Proceeds go to Inwood swimming pool
Rachel Gutting | Editor
Donna Rentschler recognized an opportunity to use her life-long passion of quilting to help her community by donating a quilt to the Inwood Swimming Pool Capital Campaign Committee.
Among the hundreds she has made and still owns, the choices were narrowed to four. Eventually a quilt named “Summer Garden” was chosen. The pattern entitled “Hidden Wells” is an intricate mix of colorful pieces.
“They should be bright; it brightens your life,” Rentschler said when explaining how she chooses the fabric for her quilts.
The quilt was designed by Mary Ellen Hopkins of California; designed, interpreted and pieced by Rentschler, and custom-quilted by Kathy Knox of Estherville.
“It has a whole language of its own,” Rentschler said in regards to the different steps of the quilting process.
While Rentschler explained the complex process of quilting, she also stressed the importance of why she wanted to donate one to the cause. As an Inwood native, and still having family in the area, she said she wanted to be able to do her part.
The former swimming pool had made such a difference in the area she said. “It was a wonderful thing for the community, not just Inwood.” But for several reasons, including enhanced regulations, a new pool was needed.
To date, the Capital Campaign Committee has met an initial goal of generating $600,000. However, contractor bids were higher than anticipated and continual donations and funding are needed to keep the project moving forward.
In addition to the quilt, Rentschler chose a wall hanging she pieced to be raffled off as a second-place prize. The hanging, entitled “Americana,” features an adaptation of an old American Indian pattern called “Lonestar.” She explained that she chose this particular hanging because “it is in tune with the Fourth of July holiday,” which is when the drawing will take place.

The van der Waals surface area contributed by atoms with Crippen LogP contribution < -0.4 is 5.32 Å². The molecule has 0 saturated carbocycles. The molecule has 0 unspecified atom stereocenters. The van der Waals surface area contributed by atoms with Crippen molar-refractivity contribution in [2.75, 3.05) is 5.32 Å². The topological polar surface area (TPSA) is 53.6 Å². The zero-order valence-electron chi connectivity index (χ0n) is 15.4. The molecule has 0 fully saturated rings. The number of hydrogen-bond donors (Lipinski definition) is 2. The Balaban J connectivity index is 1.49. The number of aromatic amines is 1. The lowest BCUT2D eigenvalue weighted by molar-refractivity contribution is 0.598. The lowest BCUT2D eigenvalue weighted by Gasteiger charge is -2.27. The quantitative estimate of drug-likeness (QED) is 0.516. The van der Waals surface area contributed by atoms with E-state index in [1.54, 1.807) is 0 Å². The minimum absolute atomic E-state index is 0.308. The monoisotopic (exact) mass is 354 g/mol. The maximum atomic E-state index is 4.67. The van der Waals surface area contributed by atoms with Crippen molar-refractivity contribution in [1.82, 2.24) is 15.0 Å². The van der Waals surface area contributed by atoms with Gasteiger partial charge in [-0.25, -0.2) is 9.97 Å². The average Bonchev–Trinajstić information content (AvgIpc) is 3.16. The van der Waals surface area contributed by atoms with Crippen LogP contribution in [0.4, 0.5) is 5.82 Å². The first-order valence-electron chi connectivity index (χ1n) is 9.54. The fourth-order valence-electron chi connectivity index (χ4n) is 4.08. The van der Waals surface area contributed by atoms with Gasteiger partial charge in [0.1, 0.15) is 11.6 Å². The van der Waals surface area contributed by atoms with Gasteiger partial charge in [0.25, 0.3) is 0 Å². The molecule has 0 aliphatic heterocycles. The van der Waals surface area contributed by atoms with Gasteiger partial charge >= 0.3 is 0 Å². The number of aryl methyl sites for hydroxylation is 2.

Quilting has been a hobby of Rentschler’s for a long time, and she has made many for special occasions such as family members’ births and graduations. Additionally, she makes seasonal wall hangings that she displays on a rack above her fireplace.
“It’s an addictive hobby; you can’t make just one, you keep making them,” she said.
While the hobby may be addictive, it is not cheap. The cost of fabric can vary greatly, but averages around $100-150. Factoring in the 50 to 60 hours that it takes to piece a quilt, as well as the additional $150 it costs to have it custom-quilted, a finished item is worth a substantial amount.
In addition to piecing quilts, Rentschler has been actively involved in many shows. In 2009 and 2011, she co-chaired the Sioux Falls Quilters Guild Show. The guild has over 160 members who, at the last convention, displayed over 400 of their creations.
She said a quilt should always have a label for historical purposes. The labels state quilt and pattern names, as well as information about who designed, pieced and custom-quilted it.
Ultimately, Rentschler is using her knowledge and passion for quilting to help the Capital Campaign Committee and the community. Between now and the Fourth of July, tickets will be sold at several events throughout the West Lyon area. Connie Rentschler and Betty Kock can be contacted regarding questions, donations and ticket purchases.